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Organisational Culture and the Use of Work–Life Balance Initiatives: Influence on Work Attitudes and Work–Life Conflict

Published online by Cambridge University Press:  23 February 2012

Mardi Webber
Affiliation:
School of Psychology, University of Adelaide, Australia.
Aspa Sarris
Affiliation:
School of Psychology, University of Adelaide, Australia.
Max Bessell*
Affiliation:
Business School, University of Adelaide, Australia. max.bessell@adelaide.edu.au
*
* Address for Correspondence: Dr Max Bessell, Business School, University of Adelaide, SA, 5005, Australia.
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Abstract

The study examined attitudes toward work–life balance (WLB) using survey data from 292 employees in an Australian university. Organisational culture, as it relates to how and when employees can use WLB initiatives, was investigated. In particular, the study examined employees' differing perceptions of organisational culture within a single organisation, with particular reference to: managerial support of WLB initiatives, career consequences of using WLB initiatives, organisational time expectations that may interfere with non-work activities, and the level of employee control over workload and when employees can take time off. As predicted, perceptions of managerial support of WLB initiatives were related to initiative use; however, overall initiative use was not related to perceived career consequences (e.g. using initiatives will damage one's career progress), organisational time expectations (e.g., long working hours), or levels of employee control (e.g., employee control over workload). Results showed that perceptions of a supportive organisational culture were positively related to organisational commitment and negatively related to work–life conflict and employees' intentions to leave. Further, the study results show that employees' perception of organisational culture was more strongly associated with the outcomes (e.g., work attitudes, work–life conflict) than the number of WLB initiatives used by employees.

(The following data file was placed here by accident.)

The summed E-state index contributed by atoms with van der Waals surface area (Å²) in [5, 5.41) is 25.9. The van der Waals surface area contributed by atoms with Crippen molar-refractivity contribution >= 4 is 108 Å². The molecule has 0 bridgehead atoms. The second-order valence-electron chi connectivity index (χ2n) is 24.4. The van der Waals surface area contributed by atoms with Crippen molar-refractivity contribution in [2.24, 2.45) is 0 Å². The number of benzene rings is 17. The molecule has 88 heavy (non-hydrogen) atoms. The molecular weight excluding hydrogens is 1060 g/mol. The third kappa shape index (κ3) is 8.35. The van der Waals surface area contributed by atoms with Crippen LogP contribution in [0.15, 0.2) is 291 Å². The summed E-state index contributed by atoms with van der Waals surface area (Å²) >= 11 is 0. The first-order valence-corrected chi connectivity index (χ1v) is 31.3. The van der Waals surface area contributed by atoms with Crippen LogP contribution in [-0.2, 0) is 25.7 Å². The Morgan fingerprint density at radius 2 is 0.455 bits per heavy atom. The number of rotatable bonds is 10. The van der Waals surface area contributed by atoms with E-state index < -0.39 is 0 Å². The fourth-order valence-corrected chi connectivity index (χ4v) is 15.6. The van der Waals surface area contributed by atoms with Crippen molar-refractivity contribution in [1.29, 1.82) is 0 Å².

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Articles
Copyright
Copyright © Cambridge University Press 2010

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